The Arts Theatre’s new production tries hard to be a blackly comic commentary on post-terrorist surveillance culture, but only manages to succeed in small bursts.
Set in the near future after a ‘Second Big Attack’, a suburban couple take part in a new programme in which a convicted criminal is incarcerated in their front room. Leonard Roberts as Kyle, trapped upstage, is highly effective in dominating proceedings, while James Flynn and Samantha Wright flitter and twitter in front of him. Indeed, it is Roberts’ deadpan, imposing stature that just about manages to save the play, finding wit and eliding over plot holes in a script that has too little of the former and far too many of the latter.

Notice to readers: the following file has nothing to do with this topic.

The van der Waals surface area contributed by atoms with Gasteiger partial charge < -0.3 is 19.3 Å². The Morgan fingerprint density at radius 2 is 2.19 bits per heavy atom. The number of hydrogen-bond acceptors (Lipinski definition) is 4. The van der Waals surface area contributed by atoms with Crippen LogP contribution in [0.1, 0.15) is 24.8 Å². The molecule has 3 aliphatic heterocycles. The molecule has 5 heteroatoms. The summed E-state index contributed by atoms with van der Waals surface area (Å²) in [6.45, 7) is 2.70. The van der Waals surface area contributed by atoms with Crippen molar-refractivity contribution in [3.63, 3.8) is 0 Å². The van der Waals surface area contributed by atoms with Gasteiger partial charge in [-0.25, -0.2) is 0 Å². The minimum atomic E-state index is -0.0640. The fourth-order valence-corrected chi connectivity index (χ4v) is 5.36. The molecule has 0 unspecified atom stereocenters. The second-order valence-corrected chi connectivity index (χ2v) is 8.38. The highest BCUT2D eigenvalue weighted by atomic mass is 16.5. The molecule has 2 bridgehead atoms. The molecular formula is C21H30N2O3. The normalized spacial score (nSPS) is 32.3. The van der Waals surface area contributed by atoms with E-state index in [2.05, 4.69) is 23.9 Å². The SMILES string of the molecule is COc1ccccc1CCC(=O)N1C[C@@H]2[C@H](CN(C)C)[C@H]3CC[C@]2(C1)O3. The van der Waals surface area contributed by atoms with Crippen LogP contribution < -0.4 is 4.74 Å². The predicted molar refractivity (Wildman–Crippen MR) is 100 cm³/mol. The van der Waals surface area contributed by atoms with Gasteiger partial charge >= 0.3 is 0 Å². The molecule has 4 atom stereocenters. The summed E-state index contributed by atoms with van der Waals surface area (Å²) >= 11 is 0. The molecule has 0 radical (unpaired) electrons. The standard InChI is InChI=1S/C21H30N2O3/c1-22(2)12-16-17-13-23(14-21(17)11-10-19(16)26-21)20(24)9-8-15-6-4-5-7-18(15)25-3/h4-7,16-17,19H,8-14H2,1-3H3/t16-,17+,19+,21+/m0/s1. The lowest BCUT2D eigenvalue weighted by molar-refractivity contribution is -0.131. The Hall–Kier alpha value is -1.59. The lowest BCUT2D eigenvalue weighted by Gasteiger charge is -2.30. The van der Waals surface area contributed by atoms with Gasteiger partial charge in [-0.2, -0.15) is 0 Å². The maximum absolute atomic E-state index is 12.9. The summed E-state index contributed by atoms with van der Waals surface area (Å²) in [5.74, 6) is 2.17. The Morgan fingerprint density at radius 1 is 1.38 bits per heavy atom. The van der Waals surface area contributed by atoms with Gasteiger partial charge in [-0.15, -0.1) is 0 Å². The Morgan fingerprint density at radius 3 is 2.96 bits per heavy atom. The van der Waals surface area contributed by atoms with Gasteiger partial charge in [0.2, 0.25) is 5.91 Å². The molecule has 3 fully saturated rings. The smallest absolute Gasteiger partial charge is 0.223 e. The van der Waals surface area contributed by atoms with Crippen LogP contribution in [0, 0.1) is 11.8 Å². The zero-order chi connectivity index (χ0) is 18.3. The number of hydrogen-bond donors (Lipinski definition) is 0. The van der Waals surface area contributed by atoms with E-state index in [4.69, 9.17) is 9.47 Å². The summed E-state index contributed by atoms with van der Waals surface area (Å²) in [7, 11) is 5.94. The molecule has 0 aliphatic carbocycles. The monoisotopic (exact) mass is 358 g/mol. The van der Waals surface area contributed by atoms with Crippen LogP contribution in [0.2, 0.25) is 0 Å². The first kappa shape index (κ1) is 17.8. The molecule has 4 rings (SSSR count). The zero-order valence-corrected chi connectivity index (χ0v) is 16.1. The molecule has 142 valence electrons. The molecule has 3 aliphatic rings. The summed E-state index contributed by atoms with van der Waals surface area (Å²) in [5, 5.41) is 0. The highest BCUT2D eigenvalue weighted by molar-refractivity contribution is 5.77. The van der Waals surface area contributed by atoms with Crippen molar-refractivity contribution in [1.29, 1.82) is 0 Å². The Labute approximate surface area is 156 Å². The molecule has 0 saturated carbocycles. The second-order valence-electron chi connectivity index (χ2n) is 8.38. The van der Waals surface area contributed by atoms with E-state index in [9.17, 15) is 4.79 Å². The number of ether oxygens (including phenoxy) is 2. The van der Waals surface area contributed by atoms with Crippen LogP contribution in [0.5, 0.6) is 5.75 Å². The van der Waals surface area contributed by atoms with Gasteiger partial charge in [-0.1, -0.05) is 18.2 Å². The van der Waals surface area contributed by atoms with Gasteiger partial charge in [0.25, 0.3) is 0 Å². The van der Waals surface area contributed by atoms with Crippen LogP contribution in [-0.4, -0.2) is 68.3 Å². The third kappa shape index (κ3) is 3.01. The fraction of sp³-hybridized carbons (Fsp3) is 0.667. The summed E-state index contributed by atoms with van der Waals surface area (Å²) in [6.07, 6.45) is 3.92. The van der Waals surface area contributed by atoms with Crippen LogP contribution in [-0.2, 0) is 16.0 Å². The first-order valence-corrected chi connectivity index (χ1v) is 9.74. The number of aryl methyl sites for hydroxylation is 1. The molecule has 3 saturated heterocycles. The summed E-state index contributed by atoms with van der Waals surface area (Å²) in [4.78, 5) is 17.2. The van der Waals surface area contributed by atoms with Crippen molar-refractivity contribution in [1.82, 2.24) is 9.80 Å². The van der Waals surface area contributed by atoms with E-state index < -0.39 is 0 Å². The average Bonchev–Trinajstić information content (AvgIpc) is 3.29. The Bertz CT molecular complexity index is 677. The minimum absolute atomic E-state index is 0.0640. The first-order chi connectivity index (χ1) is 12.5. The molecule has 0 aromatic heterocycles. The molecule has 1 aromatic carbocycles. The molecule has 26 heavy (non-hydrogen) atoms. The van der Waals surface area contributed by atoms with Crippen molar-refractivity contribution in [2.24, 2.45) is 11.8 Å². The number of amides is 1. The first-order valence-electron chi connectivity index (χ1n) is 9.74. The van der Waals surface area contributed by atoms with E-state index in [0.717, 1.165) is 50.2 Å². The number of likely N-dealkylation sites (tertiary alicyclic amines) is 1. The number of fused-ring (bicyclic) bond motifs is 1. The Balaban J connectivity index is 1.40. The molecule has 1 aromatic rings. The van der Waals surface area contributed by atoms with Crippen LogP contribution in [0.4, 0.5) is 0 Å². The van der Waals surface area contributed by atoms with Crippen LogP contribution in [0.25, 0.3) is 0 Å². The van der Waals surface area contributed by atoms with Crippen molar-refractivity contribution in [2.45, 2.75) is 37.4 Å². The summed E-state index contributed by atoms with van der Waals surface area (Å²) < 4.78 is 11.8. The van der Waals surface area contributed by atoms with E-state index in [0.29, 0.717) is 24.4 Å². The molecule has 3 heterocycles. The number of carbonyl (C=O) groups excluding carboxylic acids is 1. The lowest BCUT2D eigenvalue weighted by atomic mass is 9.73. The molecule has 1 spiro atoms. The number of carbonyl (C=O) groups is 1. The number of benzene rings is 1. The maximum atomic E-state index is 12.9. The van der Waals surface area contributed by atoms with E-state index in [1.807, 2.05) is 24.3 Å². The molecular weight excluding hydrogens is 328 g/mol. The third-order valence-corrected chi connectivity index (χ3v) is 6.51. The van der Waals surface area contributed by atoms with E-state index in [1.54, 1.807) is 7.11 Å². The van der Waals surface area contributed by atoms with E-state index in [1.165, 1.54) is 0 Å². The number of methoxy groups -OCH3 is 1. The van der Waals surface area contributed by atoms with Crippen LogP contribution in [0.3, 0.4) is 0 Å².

After a lacklustre first act, things pick up dramatically post-interval when the couple realise that they are not harbouring a petty thief, as they thought, but a convicted murderer – and must administer a death sentence by lethal injection. With each of Kyle’s guards struggling with their conscience, and wondering whether his protestations of innocence are genuine, the cracks in their relationship begin to show. While the paths the characters take is not hard to predict for the audience, Samantha Wright at least manages to elicit some depth and sincerity to a character which could easily have become a cipher.
All is thrown away again, though, before the play reaches its end. A revelation that the video cameras are not being monitored, after all, both creates another yawning plot hole and drives a body blow to any comment the play may have to say about contemporary surveillance culture. Like the denouement of the play itself, this is a fatal blow, administered in such a clumsy way that it undoes all that has gone before.
Reviewed for The Stage